During this week’s Prime Minister’s Questions, Theresa May spoke about the fear that some Christians may have articulating their faith in the workplace or, come to that, any public space. Indeed, the Daily Telegraph reported this week that, “Mrs May’s intervention came after David Isaac, chairman of the Equality and Human Rights Commission, warned that over-anxious employers are failing to celebrate Christmas for fear of offending other staff.” This is not the first time in history that the Christian faith has been considered offensive. The followers of Christ have been vilified, marginalised and persecuted since the birth of Jesus. Herod, Pilate, the Sanhedrin, Roman emperors all opposed those attracted to the historical Jesus. Today, it seems, there is no let-up in the opposition of those who are drawn to live the Christ life.
Inevitably, the debate over Christian ‘persecution’ within our liberal democracy has become polarised. Some Christians feel that they are being attacked for expressing their faith in public, for expressing their desire to convert, to bring happiness and, ultimately, salvation to friends and strangers. They have been accused of proselytising, imposing their religious views inappropriately. The media debate, sparked in the House of Commons by Theresa May, lacks subtlety, its black and white nature is in danger of degenerating into a playground scuffle. “If you want to play with your imaginary friend, do it in your own home!” So cries the playground bully who is unable to articulate why the Christian gospel is so offensive.
The gospel is offensive. Jesus’ birth in dirt and poverty. The physical, intellectual, emotional and spiritual abuse he suffered. His unjust, ugly and tyrannical death. His earliest supporters were accused of being barbarians, consuming blood sacrifices. There is nothing particularly ‘nice’ or urbane about the Christ life. But over 2000 years, the Church has managed to integrate the gritty, passionate nature of Christ’s call within dramatically changing political and social contexts. The Christian faith has lived through the rise and fall of various empires and ideologies. The dominant ideology of today seems to be secularism, whereby any faith – not just Christianity, is rebuked and condemned.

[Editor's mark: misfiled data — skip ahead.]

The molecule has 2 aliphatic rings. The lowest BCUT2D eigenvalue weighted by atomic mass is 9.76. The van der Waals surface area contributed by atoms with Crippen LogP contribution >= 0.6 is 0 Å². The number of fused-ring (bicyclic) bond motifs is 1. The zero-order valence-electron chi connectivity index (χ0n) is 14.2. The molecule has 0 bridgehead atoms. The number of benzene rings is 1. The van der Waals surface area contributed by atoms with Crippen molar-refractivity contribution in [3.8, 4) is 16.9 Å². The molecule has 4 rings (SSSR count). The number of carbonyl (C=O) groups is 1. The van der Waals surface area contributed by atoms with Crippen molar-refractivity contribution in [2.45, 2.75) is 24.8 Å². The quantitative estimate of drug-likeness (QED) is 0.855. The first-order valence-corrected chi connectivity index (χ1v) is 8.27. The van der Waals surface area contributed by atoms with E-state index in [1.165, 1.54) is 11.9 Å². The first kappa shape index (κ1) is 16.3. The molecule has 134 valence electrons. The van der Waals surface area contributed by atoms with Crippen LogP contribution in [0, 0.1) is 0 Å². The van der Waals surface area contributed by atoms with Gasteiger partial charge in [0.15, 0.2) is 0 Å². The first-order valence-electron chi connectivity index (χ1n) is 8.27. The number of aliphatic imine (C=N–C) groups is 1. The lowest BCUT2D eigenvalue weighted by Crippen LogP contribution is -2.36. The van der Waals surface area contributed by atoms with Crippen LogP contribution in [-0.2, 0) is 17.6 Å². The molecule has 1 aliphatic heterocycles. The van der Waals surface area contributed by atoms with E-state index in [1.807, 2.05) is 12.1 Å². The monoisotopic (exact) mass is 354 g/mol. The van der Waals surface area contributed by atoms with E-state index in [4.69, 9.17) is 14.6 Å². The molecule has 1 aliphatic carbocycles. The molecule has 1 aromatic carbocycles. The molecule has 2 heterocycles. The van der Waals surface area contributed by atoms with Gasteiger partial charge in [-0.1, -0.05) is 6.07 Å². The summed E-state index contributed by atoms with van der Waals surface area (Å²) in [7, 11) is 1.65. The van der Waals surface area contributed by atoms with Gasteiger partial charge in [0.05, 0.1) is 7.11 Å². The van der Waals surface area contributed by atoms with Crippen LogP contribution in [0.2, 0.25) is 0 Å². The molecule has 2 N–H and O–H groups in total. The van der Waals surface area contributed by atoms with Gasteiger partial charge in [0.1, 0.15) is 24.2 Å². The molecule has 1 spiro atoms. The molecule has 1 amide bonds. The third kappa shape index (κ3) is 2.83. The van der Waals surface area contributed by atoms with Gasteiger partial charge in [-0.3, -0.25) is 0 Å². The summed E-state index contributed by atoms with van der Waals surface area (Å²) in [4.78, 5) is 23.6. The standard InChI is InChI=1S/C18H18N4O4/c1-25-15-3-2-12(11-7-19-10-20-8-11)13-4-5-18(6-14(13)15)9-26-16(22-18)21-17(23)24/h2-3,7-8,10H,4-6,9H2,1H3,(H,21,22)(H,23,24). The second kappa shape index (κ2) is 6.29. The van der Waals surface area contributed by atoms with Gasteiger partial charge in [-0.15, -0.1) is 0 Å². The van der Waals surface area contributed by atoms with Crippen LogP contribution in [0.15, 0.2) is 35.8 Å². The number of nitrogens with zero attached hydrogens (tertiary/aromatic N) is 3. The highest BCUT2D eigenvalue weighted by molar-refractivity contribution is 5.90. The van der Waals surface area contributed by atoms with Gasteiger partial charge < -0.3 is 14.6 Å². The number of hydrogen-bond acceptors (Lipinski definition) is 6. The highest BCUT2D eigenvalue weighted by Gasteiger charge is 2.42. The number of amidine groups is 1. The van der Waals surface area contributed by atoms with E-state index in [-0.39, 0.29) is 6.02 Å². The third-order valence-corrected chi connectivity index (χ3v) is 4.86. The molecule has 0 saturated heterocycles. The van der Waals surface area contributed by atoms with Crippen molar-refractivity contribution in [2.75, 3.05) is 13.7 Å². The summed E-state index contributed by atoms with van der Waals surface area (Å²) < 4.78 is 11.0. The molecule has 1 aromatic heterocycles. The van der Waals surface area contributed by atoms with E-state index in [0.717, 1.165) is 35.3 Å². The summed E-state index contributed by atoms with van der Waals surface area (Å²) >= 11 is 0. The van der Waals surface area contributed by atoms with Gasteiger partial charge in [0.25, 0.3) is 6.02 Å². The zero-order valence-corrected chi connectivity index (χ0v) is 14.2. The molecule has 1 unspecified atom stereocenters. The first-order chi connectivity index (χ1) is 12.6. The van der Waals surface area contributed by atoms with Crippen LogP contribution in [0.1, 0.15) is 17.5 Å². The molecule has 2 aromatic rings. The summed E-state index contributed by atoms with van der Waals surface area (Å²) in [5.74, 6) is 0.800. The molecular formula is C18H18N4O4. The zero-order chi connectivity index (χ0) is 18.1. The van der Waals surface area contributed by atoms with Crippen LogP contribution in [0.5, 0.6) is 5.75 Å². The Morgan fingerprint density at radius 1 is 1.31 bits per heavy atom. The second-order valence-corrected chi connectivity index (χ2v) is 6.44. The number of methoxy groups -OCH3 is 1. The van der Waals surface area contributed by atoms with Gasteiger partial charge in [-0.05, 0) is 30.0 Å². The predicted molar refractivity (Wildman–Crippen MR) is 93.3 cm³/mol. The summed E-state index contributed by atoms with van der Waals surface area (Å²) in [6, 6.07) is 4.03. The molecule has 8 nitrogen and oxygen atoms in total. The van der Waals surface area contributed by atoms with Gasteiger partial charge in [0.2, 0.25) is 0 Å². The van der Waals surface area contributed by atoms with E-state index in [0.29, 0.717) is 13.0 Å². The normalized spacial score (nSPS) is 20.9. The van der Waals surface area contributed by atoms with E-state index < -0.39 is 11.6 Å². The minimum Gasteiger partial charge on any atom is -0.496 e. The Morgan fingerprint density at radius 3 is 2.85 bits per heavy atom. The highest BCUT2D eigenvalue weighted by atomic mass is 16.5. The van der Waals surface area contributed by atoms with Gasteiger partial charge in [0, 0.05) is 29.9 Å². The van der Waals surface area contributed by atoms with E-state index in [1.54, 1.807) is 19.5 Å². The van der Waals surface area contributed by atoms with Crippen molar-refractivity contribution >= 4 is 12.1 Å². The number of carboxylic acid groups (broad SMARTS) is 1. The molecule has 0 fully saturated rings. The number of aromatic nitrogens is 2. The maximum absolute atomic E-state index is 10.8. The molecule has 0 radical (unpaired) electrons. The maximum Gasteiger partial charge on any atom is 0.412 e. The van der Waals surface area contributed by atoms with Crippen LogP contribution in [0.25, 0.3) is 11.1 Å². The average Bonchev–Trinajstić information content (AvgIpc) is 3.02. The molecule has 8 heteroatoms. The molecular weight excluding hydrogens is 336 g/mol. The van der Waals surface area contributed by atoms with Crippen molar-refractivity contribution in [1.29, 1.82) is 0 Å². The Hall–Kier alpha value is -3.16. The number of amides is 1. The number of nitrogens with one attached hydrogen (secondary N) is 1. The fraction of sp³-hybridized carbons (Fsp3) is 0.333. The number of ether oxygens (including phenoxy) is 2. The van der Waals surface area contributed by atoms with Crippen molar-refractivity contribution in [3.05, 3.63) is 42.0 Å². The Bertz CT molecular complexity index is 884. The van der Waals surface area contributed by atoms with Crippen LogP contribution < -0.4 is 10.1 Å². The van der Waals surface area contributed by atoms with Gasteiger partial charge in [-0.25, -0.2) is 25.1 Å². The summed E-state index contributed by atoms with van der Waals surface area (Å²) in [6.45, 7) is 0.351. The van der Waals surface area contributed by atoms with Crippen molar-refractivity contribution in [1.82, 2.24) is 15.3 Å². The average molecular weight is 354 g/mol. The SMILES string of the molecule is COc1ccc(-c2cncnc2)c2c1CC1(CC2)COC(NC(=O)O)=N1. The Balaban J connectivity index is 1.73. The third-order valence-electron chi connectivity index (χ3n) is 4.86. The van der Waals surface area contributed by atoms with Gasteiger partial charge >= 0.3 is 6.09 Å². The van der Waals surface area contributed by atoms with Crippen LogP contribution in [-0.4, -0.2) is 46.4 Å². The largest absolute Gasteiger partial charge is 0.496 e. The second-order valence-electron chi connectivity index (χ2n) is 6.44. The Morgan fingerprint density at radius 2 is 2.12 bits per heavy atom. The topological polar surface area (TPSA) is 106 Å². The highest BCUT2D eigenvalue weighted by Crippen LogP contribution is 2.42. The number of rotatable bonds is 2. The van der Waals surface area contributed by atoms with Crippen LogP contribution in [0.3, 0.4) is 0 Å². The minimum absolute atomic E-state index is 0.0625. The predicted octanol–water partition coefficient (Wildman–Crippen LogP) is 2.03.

Sorry, I’m a Christian… but I am not a proselytiser. I do not believe that I have a calling to impose my faith and belief on another. I prefer to try to live the Christ life in all of my limitations and puzzlement, needing a great deal of care and wisdom to enable me in this task. My support structure is called the Holy Church of God. My impassioned hope is that others will desire to join me on my pilgrimage, a sacrificial journey which gives meaning, hope and purpose to the gift of life. I will not force people to walk with me, they will soon falter if they make a pilgrimage under duress. At a corporate level, the person of Jesus is alight and alive in all who consent to walk the way of the cross, in public spaces and in private places, in work and in leisure. Whatever the season, whatever the hour, the light of Christ cannot be dimmed. This is what Christians can offer a fearful world – a fragile, flickering but eternal light.
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